There’s one thing that sets The Invisible Man apart from the rest of the classic monsters: He’s a jerk. Frankenstein Monster, the antagonist of director James Whale’s groundbreaking 1931 film, is dangerous, but childlike. King Kong, who made his screen debut in 1933, the same year as Whale’s The Invisible Man, is a wild animal driven mad by captivity, but he’s not evil. Dracula is a post-human predator, but at least he’s got excellent table manners.
But Dr. Jack Griffin (Claude Rains), the chemist who worked for five years to make himself dissappear, is evil in a banal way. He’s in it for the money. Or at least he was before monocane, the exotic chemical that renders him invisible, turns him into a psychotic megalomaniac. He’s something rare these days: a villain with a realistic motivation and a plausible plan.
Whale is the first of the great horror directors, creating three bona fide masterpieces in a busy four years in which he turned out an astonishing ten films. The Invisible Man is the middle of those, made between the groundbreaking Frankenstein and the gothic majesty of Bride Of Frankenstein. Like Victor Frankenstien, Griffin is a rouge scientist who “meddled in things man was not meant for." The influence of Mary Shelly on H.G. Well’s 1897 science fiction novel is clear, which may explain why Whale was drawn to the story.
For Rains, this was the role that launched a 40-year career in which he would appear in such indelible classics as The Adventures Of Robin Hood, Casablanca, and Lawrence Of Arabia. When he was a villain, directors would ask him to cloak his evil in gentility. Not so for Whale, who never met a melodramatic flourish he didn’t like. Rains roughly insults and assaults the hapless inkeeper, Mrs. Conner (a hilarious, histrionic Una O’Conner), while ordering her to “bring me food!” He strangles policemen, tips over prams, and blames his victims for his actions.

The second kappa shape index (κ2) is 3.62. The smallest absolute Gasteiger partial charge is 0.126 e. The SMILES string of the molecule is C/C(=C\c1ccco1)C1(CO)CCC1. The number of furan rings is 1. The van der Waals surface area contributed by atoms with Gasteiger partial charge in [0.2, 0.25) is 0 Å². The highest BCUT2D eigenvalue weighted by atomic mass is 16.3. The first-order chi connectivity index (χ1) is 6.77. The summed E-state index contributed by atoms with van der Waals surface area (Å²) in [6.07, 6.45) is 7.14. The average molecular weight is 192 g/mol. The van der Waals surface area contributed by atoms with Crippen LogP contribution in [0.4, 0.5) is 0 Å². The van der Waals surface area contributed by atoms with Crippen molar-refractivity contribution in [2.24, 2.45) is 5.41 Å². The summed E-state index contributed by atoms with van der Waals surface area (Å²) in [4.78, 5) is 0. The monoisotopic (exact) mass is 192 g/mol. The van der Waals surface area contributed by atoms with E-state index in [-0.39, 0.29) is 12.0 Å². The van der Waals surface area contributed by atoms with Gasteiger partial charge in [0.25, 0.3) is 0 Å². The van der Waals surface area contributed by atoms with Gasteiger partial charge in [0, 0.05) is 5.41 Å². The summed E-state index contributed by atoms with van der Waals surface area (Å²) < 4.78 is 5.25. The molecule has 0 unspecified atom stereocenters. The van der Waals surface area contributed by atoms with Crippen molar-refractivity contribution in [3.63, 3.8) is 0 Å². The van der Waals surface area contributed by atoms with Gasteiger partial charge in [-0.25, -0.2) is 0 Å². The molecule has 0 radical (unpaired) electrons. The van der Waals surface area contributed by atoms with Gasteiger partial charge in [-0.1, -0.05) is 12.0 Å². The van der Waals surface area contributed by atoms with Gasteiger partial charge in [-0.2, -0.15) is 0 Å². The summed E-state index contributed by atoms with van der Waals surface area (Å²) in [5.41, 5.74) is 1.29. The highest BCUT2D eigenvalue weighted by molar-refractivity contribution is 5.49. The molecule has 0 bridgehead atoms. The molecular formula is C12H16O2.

Whale’s special effects crew pulls out all the stops to bring the Invisible Man to life. They developed a very early version of chroma key, a double exposure technique that is ubiquitous today, for shots such as the darkly comic moment when Griffin steals a policeman’s trousers and chases a terrified milkmaid through the countryside. But even though you know they’re doing it all with wires, such as the classic moment when a bicycle rides itself through the village square, the effects are always expertly deployed so as to create the sense that there is a real person moving through space.
The Invisible Man is overshadowed by Frankenstein and Dracula but it’s every bit their equal, and considerably more sophisticated in its special effects. The simplicity of Well’s premise ("He's mad, and he's invisible!" as the police chief says) is spun into a surprising level of psychological and moral sophistication. If no one could see you, you could do whatever you wanted. What would you do?